Elizabeth Edwards (3): Dying at home
Elizabeth Edwards was sent home to die, and I felt pins of jealousy pricking into me. My husband died of cancer after two years of fight: you might expect I'd hear echoes of the last days and of the loss. But no. The hurts were petty, many, and sharp.
Because Gavin couldn't die at home, the way he would have wanted. And it was because of me.
And because of those nurses in the ICU, loving and kind to me and my little girl, who wasn't supposed to be allowed in, but they saw how his numbers jumped when she entered his windowed area of the ward. How his face would light up, so it was worth breaking any rule, despite the risks to her and him and me. After all, it was a temporary transgression: no one stays in that ward long.
Adela, my favorite, the head nurse ("Adele" had been in the top 10 names for our daughter), was the one to really work on me. "You say he doesn't want to die in a hospital. You need to work on getting his discharge as soon as you can." (Discharge was tricky because our oncologist didn't have privileges there; she couldn't reach anyone she knew, because it was a holiday weekend: Memorial day.)
I'd always heard that inpatient hospice was hard to get into. "We'd really prefer to take him home for these last few months," I said hopefully, not knowing they were thinking weeks (it turned out to be just days). Adela danced delicately around it, but within hours another staffer was more direct: "You can't handle having him at home."
But I'll have help. We have wonderful friends.
Won't hospice offer volunteers?
Look what we've been through already.
I can do what's needed. I can do what's right.
He died 4 and a half years ago and now I accept what they were saying: I couldn't have handled it. With a small child, his senile mother, and insurance paying for nearly nothing… the brutal truth was I could not have changed his diapers in addition to my toddler's. It stung to hear it then, and still to say it, but: I hated being a caregiver, even to someone I loved who I desperately wanted to live. And it would have been more dangerous.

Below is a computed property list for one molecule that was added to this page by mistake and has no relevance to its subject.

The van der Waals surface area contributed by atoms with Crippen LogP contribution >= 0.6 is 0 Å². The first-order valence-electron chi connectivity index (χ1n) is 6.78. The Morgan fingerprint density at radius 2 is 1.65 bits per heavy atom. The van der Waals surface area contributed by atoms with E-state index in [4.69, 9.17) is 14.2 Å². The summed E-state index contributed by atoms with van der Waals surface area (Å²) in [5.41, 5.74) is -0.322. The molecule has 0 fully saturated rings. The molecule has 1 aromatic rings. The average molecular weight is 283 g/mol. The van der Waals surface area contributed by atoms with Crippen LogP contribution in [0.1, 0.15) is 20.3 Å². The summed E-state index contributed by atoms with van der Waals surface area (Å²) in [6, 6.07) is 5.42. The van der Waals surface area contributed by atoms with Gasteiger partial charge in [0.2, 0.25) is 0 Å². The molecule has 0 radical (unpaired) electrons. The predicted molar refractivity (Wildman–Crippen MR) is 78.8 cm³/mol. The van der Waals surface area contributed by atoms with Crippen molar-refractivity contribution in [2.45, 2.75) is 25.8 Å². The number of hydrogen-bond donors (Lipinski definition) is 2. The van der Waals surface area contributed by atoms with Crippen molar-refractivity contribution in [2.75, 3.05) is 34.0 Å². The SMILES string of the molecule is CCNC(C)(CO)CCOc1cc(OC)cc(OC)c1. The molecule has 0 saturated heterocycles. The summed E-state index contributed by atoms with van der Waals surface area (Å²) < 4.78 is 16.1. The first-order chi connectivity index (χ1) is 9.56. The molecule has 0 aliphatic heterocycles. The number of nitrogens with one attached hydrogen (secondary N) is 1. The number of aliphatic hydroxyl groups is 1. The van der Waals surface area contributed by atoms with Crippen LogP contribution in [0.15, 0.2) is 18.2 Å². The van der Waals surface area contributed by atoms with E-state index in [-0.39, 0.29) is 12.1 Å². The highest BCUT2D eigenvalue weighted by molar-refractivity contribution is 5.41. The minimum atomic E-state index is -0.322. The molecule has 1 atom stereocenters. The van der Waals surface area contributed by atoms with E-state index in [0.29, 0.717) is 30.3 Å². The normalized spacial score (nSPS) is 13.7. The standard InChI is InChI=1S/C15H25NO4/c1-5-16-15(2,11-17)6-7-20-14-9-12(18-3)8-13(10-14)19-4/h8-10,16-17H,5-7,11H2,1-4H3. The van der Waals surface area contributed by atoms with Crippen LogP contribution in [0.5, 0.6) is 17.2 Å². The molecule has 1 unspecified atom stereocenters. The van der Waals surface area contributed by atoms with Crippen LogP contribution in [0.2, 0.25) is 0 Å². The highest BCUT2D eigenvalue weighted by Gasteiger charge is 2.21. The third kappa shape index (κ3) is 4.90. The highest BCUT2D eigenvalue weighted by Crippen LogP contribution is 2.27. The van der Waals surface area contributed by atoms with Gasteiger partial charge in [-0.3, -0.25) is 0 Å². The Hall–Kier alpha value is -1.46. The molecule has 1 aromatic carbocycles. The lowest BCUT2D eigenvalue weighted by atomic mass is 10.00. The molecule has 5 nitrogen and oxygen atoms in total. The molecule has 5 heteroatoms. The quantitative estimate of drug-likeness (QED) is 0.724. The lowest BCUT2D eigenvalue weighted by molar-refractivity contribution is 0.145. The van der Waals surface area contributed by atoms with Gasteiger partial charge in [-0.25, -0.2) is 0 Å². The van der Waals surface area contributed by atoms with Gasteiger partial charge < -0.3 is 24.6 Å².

But deadliest of all was to stay in the ICU. They really wanted us out of there. And he knew they were treating him differently, that they'd given up. Instead of being the most-well person there, I think my husband picked up on the fact that he was starting to fit in. "The ICU is not a place for extended dramatic intervention. People just don't last here. It's for emergencies. When there's nothing more to do… well, it's not a good place to spend your last hours."
I just thought maybe they could make an exception and allow more visiting hours. It wasn't a bad place… look how attentive they were to me. What came across as care for me was really their strong desire to persuade me to save what was left of my self and family by getting him into hospice.
To Gavin, the ICU was a neglectful lonely place. His veil was starting to lift: he saw what was really happening. I am sure he was willing to go to hospice before I was willing to sign the papers. I said it was just so he could recover some strength, and I could have some respite, and then we'd bring him home. The timeline was rather Hallmark: months of adjustment, designed by my mind for my own emotional convenience.
None of us had any control over the timing, of course, not even Adela. All the staff, the hospice experts, everyone was off by weeks. He died four days after transfer. He'd been fighting that hard all along and he took the rest he was offered.
I was a zombie with a job: I told visitors to "please tell him that you'll take good care of me and Short Stack and Frances, and that it's okay to leave if he needs to." I was choking, and I was also saying, "it's good for him to hear that, you know, just in case."
My chief regret, my advocacy, is that we didn't start hospice sooner. We could have recognized that this disease in this man at this time was just too powerful. I know that living with denial is actually a good idea when you're faced with a terminal illness, but regrets have nagged me all this time. I like to blame Gavin and the endless positive fight at all costs, but a lot of the resistance must have been coming from me. I pulled over on the parkway to cry in angry helplessness on the way over to that appointment. In the end, I signed the papers out of sheer duty.
I was frustrated that everyone thought — knew — I couldn't have handled him at home. Finally, now, I accept that they were right. I give myself permission — that old me, the one who hadn't seen anyone die — to be an imperfect caregiver. I know my family is better off because Adela got through to me.
I was envious that Elizabeth Edwards had the chance to go home to be with family when my husband didn't.
But death laughs at all our petty jealousy: before I had the chance to write a blog post (never mind three!) she was gone. A woman who'd advocated for hospice didn't get much time to enjoy her loved ones outside the hospital. Her courage, her honesty, earned even her just the barest bit of peace.
We all deserve more than that moment.